At least 10 wildfires are burning out of control in Alberta, and the massive blaze that has forced the evacuation of High Level is nearing half the size of the 2016 Fort McMurray wildfire.

The Chuckegg Creek fire near High Level has grown to approximately 280,000 hectares, up from 237,000 hectares on Thursday, according to provincial officials. The devastating Fort McMurray wildfire consumed 589,000 hectares.

About 14 homes in the Paddle Prairie Metis Settlement were destroyed by the fire. No homes or businesses have been damaged in High Level, but the risk remains, according to Saturday’s update.

Fire information officer Claire Allen told CTV Edmonton that the main battleground remains in the Paddle Prairie area, but that could change.

“The winds have been switching direction every single day,” she said.

In its Saturday update, the province noted that thunderstorms


Several out-of-control fires continue to burn near Slave Lake. The largest two were estimated at 155,968 hectares and 55,579 hectares on Saturday.

“Overall these wildfires experienced minimal growth yesterday,” the government said Saturday.

Evacuations have been ordered for the Trout Lake Community, Chipewyan Lakes, the Hamlet of Wabasca, Bigstone Cree Nation and Marten Beach as a result of the blazes.

Slave Lake is not considered to be in imminent danger, but residents are being asked to prepare to evacuate on short notice.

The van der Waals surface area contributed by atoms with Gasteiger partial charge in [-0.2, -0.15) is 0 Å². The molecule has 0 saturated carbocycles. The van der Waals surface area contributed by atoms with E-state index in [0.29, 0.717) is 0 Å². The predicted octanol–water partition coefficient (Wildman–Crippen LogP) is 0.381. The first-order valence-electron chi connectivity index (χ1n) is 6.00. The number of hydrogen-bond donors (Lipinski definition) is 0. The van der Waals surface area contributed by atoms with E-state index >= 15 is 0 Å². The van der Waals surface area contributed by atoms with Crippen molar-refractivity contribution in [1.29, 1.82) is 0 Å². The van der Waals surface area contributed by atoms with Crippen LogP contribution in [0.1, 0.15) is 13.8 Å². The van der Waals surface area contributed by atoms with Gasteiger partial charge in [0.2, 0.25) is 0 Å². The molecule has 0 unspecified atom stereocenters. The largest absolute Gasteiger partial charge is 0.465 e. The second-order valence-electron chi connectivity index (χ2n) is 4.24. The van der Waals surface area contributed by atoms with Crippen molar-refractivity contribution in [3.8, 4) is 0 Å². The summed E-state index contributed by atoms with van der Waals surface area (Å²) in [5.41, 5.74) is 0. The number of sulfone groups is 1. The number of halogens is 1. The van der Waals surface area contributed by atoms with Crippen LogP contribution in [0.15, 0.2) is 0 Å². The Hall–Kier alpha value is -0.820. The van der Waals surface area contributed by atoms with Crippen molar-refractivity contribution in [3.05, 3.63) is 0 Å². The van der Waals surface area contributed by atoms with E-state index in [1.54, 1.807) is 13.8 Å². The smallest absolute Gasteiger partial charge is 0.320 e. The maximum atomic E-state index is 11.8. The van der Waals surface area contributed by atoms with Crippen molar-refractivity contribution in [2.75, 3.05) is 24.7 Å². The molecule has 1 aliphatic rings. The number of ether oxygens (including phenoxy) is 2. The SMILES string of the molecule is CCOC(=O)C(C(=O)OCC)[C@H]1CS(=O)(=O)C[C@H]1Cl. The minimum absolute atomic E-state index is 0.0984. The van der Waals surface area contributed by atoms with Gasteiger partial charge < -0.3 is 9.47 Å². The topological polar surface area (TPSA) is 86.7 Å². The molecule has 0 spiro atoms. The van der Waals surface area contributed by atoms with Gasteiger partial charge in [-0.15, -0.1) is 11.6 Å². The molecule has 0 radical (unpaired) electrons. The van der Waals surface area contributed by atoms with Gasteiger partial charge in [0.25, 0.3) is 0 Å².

The military has put two CH-146 Griffons on standby, ready to assist with evacuations if needed.

Soldiers based out of CFB Edmonton are prepared to move on eight hours of notice, according to Canadian Joint Operations Command Headquarters.

“The trigger to deploy air assets as well as Regular Force and Reserve Force soldiers is dependent on where the Province identifies the need,” a Canadian Forces spokesperson told CTV News.


Alberta Premier Jason Kenney said that a number of factors, including climate change, have contributed to the dire forest fires over the last two weeks.

"We have huge patches of very old, boreal forest where there have not been fires for, in some cases, 80 or 90 years,” he said. “All of the forestry experts will tell you that these regions of Alberta have been overdue for a major forest fire and our forests have been growing older."

Earlier Friday, federal Public Safety Minister Ralph Goodale linked climate change to the wildfires and recent floods in Ontario, Quebec and Atlantic Canada.

"This is one of the obvious manifestations of climate change," Goodale said in Regina. "A few weeks ago the issue was flooding in many parts of Canada and now the issue is wildfires."


NASA featured a view of Canada from space in a tweet on Saturday that shows the extent of the blaze.

“Smoke from several large wildfires in Canada was so thick and widespread that it was easily visible from 1.5 million kilometers away from Earth,” NASA wrote in an accompanying news release.

“The intense burning fueled pyrocumulus clouds, which lofted smoke high into the atmosphere and allowed high-level, fast-moving winds to transport it long distances.”

With elevated concentrations of particulate matter in the smoky air across much of Alberta, citizens encountered gloomy, reddish skies, NASA wrote.

The infernos have created a blanket of smoke and reduced the air quality in large parts of western Canada and in some parts of the U.S.

According to a special air quality advisory issued by Environment Canada on May 31, people in parts of northern, central, and southern Alberta faced poor air quality and reduced visibility.

“Individuals may experience symptoms such as increased coughing, throat irritation, headaches, or shortness of breath. Children, seniors, and those with cardiovascular or lung disease, such as asthma, are especially at risk,” the agency noted.